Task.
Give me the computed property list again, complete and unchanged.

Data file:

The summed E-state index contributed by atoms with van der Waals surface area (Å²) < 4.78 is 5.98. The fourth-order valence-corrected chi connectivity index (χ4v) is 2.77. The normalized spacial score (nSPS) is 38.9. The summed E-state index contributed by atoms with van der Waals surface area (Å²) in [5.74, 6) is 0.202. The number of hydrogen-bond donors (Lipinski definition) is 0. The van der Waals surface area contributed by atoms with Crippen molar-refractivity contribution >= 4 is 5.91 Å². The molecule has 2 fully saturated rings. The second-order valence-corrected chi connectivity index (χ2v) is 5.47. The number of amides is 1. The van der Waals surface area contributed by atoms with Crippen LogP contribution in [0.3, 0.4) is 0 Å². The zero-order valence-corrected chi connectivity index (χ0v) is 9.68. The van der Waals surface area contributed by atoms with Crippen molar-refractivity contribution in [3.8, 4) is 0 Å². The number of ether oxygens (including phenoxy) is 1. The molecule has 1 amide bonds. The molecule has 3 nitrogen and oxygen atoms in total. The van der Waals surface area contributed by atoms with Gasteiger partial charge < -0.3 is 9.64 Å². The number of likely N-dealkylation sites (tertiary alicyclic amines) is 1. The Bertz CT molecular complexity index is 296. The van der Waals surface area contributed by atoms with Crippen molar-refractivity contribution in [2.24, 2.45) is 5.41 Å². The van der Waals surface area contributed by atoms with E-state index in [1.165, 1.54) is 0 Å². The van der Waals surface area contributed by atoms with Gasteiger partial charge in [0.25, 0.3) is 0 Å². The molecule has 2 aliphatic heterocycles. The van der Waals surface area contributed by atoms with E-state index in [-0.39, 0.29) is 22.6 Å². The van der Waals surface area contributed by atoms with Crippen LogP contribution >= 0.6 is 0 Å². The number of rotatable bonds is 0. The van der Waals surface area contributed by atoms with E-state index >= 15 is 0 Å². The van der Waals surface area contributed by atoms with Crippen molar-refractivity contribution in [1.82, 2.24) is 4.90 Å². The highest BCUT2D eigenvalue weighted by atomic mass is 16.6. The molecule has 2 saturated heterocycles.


The summed E-state index contributed by atoms with van der Waals surface area (Å²) < 4.78 is 5.98. The fourth-order valence-corrected chi connectivity index (χ4v) is 2.77. The normalized spacial score (nSPS) is 38.9. The summed E-state index contributed by atoms with van der Waals surface area (Å²) in [5.74, 6) is 0.202. The number of hydrogen-bond donors (Lipinski definition) is 0. The van der Waals surface area contributed by atoms with Crippen molar-refractivity contribution >= 4 is 5.91 Å². The molecule has 2 fully saturated rings. The second-order valence-corrected chi connectivity index (χ2v) is 5.47. The number of amides is 1. The van der Waals surface area contributed by atoms with Crippen LogP contribution in [0.3, 0.4) is 0 Å². The zero-order valence-corrected chi connectivity index (χ0v) is 9.68. The van der Waals surface area contributed by atoms with Crippen molar-refractivity contribution in [3.8, 4) is 0 Å². The number of ether oxygens (including phenoxy) is 1. The molecule has 1 amide bonds. The molecule has 3 nitrogen and oxygen atoms in total. The van der Waals surface area contributed by atoms with Gasteiger partial charge < -0.3 is 9.64 Å². The number of likely N-dealkylation sites (tertiary alicyclic amines) is 1. The Bertz CT molecular complexity index is 296. The van der Waals surface area contributed by atoms with Crippen molar-refractivity contribution in [2.24, 2.45) is 5.41 Å². The van der Waals surface area contributed by atoms with E-state index in [1.165, 1.54) is 0 Å². The van der Waals surface area contributed by atoms with Gasteiger partial charge in [0.25, 0.3) is 0 Å². The molecule has 2 aliphatic heterocycles. The van der Waals surface area contributed by atoms with E-state index in [-0.39, 0.29) is 22.6 Å². The van der Waals surface area contributed by atoms with Crippen LogP contribution >= 0.6 is 0 Å². The number of rotatable bonds is 0. The van der Waals surface area contributed by atoms with E-state index >= 15 is 0 Å². The van der Waals surface area contributed by atoms with Crippen molar-refractivity contribution in [1.82, 2.24) is 4.90 Å². The highest BCUT2D eigenvalue weighted by atomic mass is 16.6. The molecule has 2 saturated heterocycles.